Watch Jun Light Bolt defeat Crown Pride in the Champions Cup:

Also shipping in from Japan is last year’s Dubai Turf (G1) champion Panthalassa (JPN) for trainer Yoshito Yahagi. Panthalassa has yet to win a race since his Dubai Turf victory but was second in the Tenno Sho Autumn (G1) and Sapporo Kinen (G2) last fall. In the money in half of his 24 starts, he will look to improve off a 10th-place finish in the Hong Kong Cup (G1).

Vin de Garde (JPN), who has yet to win a race since the Fuji Stakes (G2) in October of 2020, rounds out the Japanese contingent. Most recently fifteenth in the Yasuda Kinen (G1) in June, this Hideaki Fujiwara trainee looks to have his work cut out for him. 

In addition to Emblem Road, four locally based horses are likely for the Saudi Cup. Naif Almandeel trains Lagertha Rhyme (IRE) and Sunset Flash (IRE), the lone mares entered in the race. 

A five-year-old daughter of Gutaifan, Lagertha Rhyme enters the race off a runner-up finish in the Gulf Cup at King Abdulaziz on Jan. 27. Prior to that effort, she had strung together six consecutive victories, two of them at the Saudi Cup distance. 

Sunset Flash boasts a stellar record and is the winningest horse in the field with a whopping 16 victories from 39 career starts. Last out, she defeated Lagertha Rhyme by three and a half lengths in the Gulf Cup. Overall, in 2022, she finished worse than second only once, a fifth-place effort in the Saudia Riyadh Dirt Sprint (G3) during the Saudi Cup meeting. From 12 starts last year, Sunset Flash won nine and was runner-up twice. She streaks into this with four consecutive wins, all at King Abdulaziz.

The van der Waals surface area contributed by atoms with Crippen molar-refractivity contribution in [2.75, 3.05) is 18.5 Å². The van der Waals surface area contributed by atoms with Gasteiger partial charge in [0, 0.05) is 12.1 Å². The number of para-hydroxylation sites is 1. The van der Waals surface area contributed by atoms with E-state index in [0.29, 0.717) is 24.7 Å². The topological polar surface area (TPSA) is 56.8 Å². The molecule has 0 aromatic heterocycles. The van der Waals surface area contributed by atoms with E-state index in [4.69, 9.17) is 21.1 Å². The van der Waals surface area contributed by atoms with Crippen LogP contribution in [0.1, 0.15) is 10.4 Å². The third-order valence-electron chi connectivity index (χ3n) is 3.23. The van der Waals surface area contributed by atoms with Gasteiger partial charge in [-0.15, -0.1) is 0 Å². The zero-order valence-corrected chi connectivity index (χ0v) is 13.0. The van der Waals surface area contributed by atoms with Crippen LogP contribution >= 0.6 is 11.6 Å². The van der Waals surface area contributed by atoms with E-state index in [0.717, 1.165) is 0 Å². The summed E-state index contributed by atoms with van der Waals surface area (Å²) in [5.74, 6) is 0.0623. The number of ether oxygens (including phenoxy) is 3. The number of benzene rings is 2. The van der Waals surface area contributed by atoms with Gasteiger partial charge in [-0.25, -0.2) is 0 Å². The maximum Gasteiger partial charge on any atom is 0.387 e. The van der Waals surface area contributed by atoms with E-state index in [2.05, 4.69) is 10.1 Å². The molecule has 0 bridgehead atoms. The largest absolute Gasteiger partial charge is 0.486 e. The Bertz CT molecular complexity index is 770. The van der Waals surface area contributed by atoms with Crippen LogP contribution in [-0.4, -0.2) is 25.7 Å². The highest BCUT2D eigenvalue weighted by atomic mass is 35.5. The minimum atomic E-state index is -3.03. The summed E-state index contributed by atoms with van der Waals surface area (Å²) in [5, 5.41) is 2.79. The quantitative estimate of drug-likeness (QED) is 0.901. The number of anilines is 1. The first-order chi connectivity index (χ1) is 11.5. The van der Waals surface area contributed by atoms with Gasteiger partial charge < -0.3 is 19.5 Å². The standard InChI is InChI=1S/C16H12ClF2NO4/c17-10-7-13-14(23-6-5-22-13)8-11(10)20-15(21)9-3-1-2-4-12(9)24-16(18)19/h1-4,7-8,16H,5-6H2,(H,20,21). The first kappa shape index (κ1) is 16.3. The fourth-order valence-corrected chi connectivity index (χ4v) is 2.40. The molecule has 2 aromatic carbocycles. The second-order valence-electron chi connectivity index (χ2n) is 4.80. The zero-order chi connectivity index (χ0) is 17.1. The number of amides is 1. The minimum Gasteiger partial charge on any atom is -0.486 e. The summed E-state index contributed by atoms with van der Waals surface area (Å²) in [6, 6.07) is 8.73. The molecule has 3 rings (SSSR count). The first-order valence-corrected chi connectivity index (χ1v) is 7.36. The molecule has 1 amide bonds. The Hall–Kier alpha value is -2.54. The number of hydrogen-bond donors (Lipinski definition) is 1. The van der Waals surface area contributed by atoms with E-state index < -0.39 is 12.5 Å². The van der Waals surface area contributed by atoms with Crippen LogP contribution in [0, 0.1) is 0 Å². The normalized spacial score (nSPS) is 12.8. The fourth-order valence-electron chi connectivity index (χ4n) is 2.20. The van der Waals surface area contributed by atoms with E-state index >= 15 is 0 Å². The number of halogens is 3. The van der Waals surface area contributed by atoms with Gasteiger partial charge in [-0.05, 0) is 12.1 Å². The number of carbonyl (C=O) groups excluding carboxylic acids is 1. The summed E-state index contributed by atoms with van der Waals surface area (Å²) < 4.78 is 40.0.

Should Lagertha Rhyme or Sunset Flash win this year’s running of the Saudi Cup, they would stamp themselves as the first female winner of the race. Midnight Bisou (USA) came close in 2020, finishing second in the inaugural running behind Maximum Security. 

Watch Sunset Flash (post position #1) take the Gulf Cup in her latest start:

The final locally based horse is Scotland Yard (USA), who looks to remain undefeated in Saudi Arabia, having won all three of his races there since moving from the USA. Since breaking his maiden in his first local start, Scotland Yard has won two stakes events, the King Faisal Cup (local G1) and the Custodian Of The Two Holy Mosques Cup, a listed qualifier for the Saudi Cup. Moutaib Almulawah handles the conditioning of this former Steve Asmussen trainee. 

Watch Scotland Yard (post position #18) win the Custodian Of The Two Holy Mosques Cup:

The fourth and final nation represented in this year’s Saudi Cup is the United Arab Emirates. Remorse (IRE) will aim to make the grade for trainer Bhupat Seemar. Remorse kicked off his 2023 campaign with a third-place effort in Round 2 of the Al Maktoum Challenge (G2) behind the talented Algiers. Prior to that, he captured The Entisar, a listed event traveling 2000M on the dirt. Last year, Remorse was sixth in the Dubai World Cup (G1) and second in both Round 3 of the Al Maktoum Challenge (G1) and Jebel Ali Mile (G3), respectively. 

Likely fields for the rest of the two-day Saudi Cup racing festival can be accessed here.


It was recently announced that the Jockey Club of Saudi Arabia will partner with Equine MediRecord for this year’s Saudi Cup to ensure equine welfare protocols are followed at the event. This will help all of the trainers at this year’s event more easily keep track of all of their trainee’s needs and care. 

For more on Equine MediRecord, visit www.equinemedirecord.com.


Contributing Authors

Amber Joyce, Editor

Amber Joyce grew up with a practically innate love for racehorses, her mom being a former exercise rider and trainer of off-the-track thoroughbreds. For the...